14
This Cartoon Explains How Important It Is to Have Good Posture

This video from the TED-Ed YouTube channel explains why standing up straight is about more than how you look. Your posture affects every movement your body makes, and can make your muscles work harder to perform normal tasks, or become weakened over time. Pain and the inability to move certain ways are now all too common side effects of poor posture, and it can even start to affect your internal organs; so it should be taken seriously. Sitting at desks is the root cause for a lot of these problems, but there are plenty of things you can do to help yourself out . http://lifehacker.com/5755870/how-to...

15
How we're priming some kids for college — and others for prison

In the United States, two institutions guide teenagers on the journey to adulthood: college and prison. Sociologist Alice Goffman spent six years in a troubled Philadelphia neighborhood and saw first-hand how teenagers of African-American and Latino backgrounds are funneled down the path to prison — sometimes starting with relatively minor infractions. In an impassioned talk she asks, “Why are we offering only handcuffs and jail time?”

16
New video technology that reveals an object's hidden properties

Subtle motion happens around us all the time, including tiny vibrations caused by sound. New technology shows that we can pick up on these vibrations and actually re-create sound and conversations just from a video of a seemingly still object. But now Abe Davis takes it one step further: Watch him demo software that lets anyone interact with these hidden properties, just from a simple video.

17
Build Your Own Watch with a Pedometer, Temperature, Compass, and More

You’ll need an Arduino Pro Mini, some sensors, and a little general PCB knowledge to get it made. The end result is a watch that tracks your steps, checks the temperature and altitute, and works as a compass when you need it. As you’d expect from a prototype, this isn’t the most beautiful thing on the planet, but the guts are there so you can customize it to suit your own style.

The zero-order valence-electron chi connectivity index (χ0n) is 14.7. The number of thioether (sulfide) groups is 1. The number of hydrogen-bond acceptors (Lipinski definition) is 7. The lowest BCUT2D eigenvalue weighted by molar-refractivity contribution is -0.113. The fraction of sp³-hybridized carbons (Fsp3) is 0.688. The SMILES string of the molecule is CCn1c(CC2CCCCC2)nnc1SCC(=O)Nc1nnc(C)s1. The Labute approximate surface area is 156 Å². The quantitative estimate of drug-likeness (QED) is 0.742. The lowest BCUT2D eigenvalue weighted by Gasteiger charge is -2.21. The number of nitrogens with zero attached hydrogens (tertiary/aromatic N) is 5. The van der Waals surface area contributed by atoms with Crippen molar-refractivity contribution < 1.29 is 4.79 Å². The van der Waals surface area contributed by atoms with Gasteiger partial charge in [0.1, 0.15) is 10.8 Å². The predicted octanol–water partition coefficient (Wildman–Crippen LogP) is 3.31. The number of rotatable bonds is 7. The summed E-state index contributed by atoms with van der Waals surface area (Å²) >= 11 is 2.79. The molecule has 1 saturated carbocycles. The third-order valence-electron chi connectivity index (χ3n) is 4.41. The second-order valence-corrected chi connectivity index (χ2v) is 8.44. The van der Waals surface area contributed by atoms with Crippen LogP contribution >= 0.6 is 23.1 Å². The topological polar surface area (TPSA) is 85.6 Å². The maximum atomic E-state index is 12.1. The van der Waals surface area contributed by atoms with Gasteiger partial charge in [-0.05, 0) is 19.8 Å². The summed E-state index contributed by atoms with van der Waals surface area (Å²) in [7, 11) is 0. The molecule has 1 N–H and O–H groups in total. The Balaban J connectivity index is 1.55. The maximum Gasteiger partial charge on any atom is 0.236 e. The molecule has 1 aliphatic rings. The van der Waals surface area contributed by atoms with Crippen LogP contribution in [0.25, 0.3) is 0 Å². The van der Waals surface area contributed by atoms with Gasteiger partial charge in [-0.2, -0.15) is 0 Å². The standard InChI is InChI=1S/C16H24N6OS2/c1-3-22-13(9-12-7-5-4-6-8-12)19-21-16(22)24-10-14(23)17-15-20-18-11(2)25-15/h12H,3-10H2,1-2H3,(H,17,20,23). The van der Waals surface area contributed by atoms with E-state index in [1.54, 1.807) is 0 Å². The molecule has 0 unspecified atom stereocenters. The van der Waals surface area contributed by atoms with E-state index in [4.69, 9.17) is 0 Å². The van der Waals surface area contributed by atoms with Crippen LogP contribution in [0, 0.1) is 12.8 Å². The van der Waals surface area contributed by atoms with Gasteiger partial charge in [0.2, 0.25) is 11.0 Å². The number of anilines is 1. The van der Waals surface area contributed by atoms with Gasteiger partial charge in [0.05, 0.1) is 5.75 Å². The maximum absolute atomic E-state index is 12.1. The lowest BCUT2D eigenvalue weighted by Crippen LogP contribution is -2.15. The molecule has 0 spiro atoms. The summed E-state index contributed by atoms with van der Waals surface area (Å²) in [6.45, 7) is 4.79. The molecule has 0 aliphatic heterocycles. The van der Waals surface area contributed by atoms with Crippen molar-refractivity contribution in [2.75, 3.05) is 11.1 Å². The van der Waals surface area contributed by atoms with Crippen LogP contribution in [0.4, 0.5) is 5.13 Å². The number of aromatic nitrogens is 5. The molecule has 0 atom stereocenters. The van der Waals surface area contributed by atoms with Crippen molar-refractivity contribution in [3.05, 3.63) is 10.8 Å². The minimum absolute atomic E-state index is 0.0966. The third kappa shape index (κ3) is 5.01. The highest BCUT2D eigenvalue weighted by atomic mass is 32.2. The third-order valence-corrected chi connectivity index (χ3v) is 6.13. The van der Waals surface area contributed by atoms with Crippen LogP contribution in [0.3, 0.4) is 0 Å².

18
Olympus Air Review: The Future of iPhone Cameras?

The Air was a blast to use, when it worked, but it isn’t replacing my phone or my DSLR as my cameras of choice just yet. The Olympus Air represents a dream we photographers all have, of shrinking the greatness of DSLRs down to pocket size. But the issues I experienced make the Air feel more like a proof of concept than the future realized.

19
The Little Gem Nebula Shines Like A Jewel

This gorgeous filtered image is a 6,000-year-old snapshot of a slowly dying star. When the star at the center of the Little Gem Nebula reached the end of its lifespan, it began ejecting its outer layers into space in glowing clouds of gas. Its stellar wind pushes the gas outward into this colorful bubble.

20
6 Simple Rituals To Reach Your Potential Every Day

Becoming and staying productive isn't about hard-to-follow programs or logging your every move in an app. It's about self-care. Here are daily to-dos to get you started.

21
Be More Interested In Conversations by Playing Detective

How do you master the skill of being interested— and be sincere when you do it? The first key is to stop thinking of conversation as a tennis match. (He scored a point. Now I need to score a point.) Instead, think of it as a detective game, in which your goal is to learn as much about the other person as you can. Go into the conversation knowing that there is something very interesting about the person, and be determined to discover it.

22
Scientists have synthesized a new compound that ‘mimics’ exercise. Could a workout pill be far behind?

Dubbed "compound 14," the new molecule does this by triggering a chain reaction of events in the cell. Compound 14 inhibits the function of an enzyme called ATIC which plays a central role in insulin signaling in the body. That in turn leads to the build up of something called ZMP -- known as a "master regulator" of metabolism -- in the cells. It's ZMP that makes cells think they have run out of energy and activate the cell's central energy censor which is known as AMPK. The cells compensate by increasing their glucose update and metabolism -- changes that typically occur during exercise and that lead to weight loss.

23
How our microbes make us who we are

Rob Knight is a pioneer in studying human microbes, the community of tiny single-cell organisms living inside our bodies that have a huge — and largely unexplored — role in our health. “The three pounds of microbes that you carry around with you might be more important than every single gene you carry around in your genome,” he says. Find out why.